The concern for not having enough water during the 2021 growing season is increasing. Observations from Iowa fields (i.e., deep soil samples and tile drainage experiments), and analytical frameworks (i.e., Drought monitor) indicate below normal moisture in parts of Iowa. Here, we benchmark the 2021 spring soil moisture across fields and across profile depths to
The concern for not having enough water during the 2021 growing season is increasing. Observations from Iowa fields (i.e., deep soil samples and tile drainage experiments), and analytical frameworks (i.e., Drought monitor) indicate below normal moisture in parts of Iowa. Here, we benchmark the 2021 spring soil moisture across fields and across profile depths to enhance our understanding of current soil moisture conditions. We simulated 25,000 fields across the US Corn Belt using the Agricultural Production Systems sIMulator (APSIM) from 1984 to 2021. The model has been extensively calibrated and validated at the field and regional scale. In this report, we first compare Iowa soil moisture to other US states and then we benchmark Iowa soil moisture status per crop reporting districts.
Simulation results for April 19, 2021 showed a range of relative soil moistures across the US Corn Belt and across soil profile depths (Fig 1). The general observation is drier topsoil moisture and wetter subsoil moisture across the landscape (Fig 1). The topsoil dryness is noticeable for central and northern Iowa. Considering the 0 to 3.5 feet profile, some areas in southern Illinois and eastern Indiana have excess water. A state-level comparison of the April 19, 2021 relative soil moisture compared to 37-year average for the 0 to 1.5 feet profile depth indicated that Dakotas have the largest deviation from normal among the 12 US Corn Belt states (data not shown). The April 19 simulated moisture values are a record low in North Dakota while in South Dakota moisture values are below normal but not record lows.
Fig 1. Simulated relative soil moisture on April 19, 2021 across the US Corn Belt and two depths (0 to 0.5 feet and 0 to 3.5 feet). A value of 1 means saturation and a value of 0 means wilting point (no water).
Another soil water indicator of great interest is the depth to the water table (the depth at which the soil layer is saturated with water). A state-level comparison indicated the depth to the water table is below normal in all US Corn Belt states except Illinois and Missouri which are above normal. The Dakotas and Iowa have the largest deviations from normal. Statewide Iowa’s water table depth is 1.5 feet deeper than 37-year average and 2.5 feet deeper compared to 2020 (data not shown).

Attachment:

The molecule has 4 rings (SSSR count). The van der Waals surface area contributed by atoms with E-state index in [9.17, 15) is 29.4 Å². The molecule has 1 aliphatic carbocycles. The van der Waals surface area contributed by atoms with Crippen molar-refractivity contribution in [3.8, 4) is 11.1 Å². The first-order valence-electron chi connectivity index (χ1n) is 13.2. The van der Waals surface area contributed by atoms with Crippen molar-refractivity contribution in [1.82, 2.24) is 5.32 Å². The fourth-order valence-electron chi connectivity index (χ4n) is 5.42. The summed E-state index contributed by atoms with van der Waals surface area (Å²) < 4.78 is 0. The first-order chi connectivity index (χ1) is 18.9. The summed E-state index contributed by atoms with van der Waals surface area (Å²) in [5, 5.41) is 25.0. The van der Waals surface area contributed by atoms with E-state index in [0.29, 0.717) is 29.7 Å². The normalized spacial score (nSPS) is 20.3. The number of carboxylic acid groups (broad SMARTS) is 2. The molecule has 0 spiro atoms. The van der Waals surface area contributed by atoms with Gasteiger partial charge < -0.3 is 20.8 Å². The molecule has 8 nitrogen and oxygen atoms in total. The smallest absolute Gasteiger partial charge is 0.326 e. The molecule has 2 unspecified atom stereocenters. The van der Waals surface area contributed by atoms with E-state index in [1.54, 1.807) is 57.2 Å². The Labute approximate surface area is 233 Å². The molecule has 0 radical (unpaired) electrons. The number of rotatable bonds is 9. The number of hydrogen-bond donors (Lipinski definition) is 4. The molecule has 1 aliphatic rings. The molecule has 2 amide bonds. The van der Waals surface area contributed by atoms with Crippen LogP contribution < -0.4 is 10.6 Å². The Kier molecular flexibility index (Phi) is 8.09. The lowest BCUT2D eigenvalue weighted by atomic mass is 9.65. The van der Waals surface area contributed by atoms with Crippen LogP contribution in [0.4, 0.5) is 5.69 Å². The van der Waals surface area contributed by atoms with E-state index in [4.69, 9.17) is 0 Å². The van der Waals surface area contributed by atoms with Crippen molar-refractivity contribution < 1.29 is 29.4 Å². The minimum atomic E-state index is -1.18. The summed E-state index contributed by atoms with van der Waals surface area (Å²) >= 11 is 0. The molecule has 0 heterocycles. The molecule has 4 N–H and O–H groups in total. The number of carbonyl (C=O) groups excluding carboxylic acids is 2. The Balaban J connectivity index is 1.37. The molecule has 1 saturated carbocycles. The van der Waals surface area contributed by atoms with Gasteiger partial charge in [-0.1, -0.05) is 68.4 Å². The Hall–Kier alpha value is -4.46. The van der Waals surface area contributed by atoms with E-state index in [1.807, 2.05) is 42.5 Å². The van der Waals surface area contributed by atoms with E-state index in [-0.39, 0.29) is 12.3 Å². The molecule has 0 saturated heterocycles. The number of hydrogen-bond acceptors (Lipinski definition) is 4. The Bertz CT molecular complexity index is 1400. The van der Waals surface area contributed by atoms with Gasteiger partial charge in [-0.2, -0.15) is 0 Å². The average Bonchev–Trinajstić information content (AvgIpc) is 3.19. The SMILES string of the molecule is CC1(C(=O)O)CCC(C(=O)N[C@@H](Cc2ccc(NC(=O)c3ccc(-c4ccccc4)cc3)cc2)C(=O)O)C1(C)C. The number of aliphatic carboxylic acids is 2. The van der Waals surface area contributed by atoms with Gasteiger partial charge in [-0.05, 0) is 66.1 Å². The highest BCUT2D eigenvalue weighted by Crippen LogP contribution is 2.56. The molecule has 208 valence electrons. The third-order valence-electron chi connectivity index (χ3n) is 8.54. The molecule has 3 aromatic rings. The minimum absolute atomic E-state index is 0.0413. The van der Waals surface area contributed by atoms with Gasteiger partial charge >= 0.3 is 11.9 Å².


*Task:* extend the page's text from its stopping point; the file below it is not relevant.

Within the Iowa crop reporting districts, the depth to the water table is lower than normal in five out of nine districts (Fig 2). In the northwest district the depth to the water table depth is a record low, with current levels 2 feet below normal and nearly 3 feet below 2020. Other districts with noticeable below normal depth to the water table are the northcentral and central region. This explains the low drainage flow from artificially tile drained fields. Recent deep soil core sampling across multiple locations in Iowa confirm the simulation results.
In contrast to the watertable, the topsoil moisture is closer to normal values for most crop reporting districts (Fig. 3). The northcentral region, followed by the central region, have the lowest topsoil moisture compared to 37-year average and a decreasing trend over the last month (Fig. 3). However, it is important to note the topsoil moisture is variable across and within year. An inch of rain can change the current trends.
In conclusion, half of Iowa has moisture levels (topsoil and watertable) below normal. In Iowa, we commonly have excess soil water with tile lines running non-stop in the spring. The low tile drainage flow in spring of 2021 to date does not mean that we do not have enough water to grow crops. Typically, it takes 25 inches of evapotranspiration to achieve a corn yield of 250 bu/ac. Precipitation is expected to increase in the following months (typically we get 4–5 inches per month precipitation in May to July compared to 1–3 inches per month in January to April). Evapotranspiration is expected to increase in the following months as well. Yet, it is to be seen how this will balance out. We will provide updates in the following weeks. On a positive note, not having excess moisture in the spring is very beneficial for environmental N losses and crop planting. No excess water, no nitrogen loss and spring of 2021 to date has resulted in one the least environmental N losses, while planting is progressing smoothly.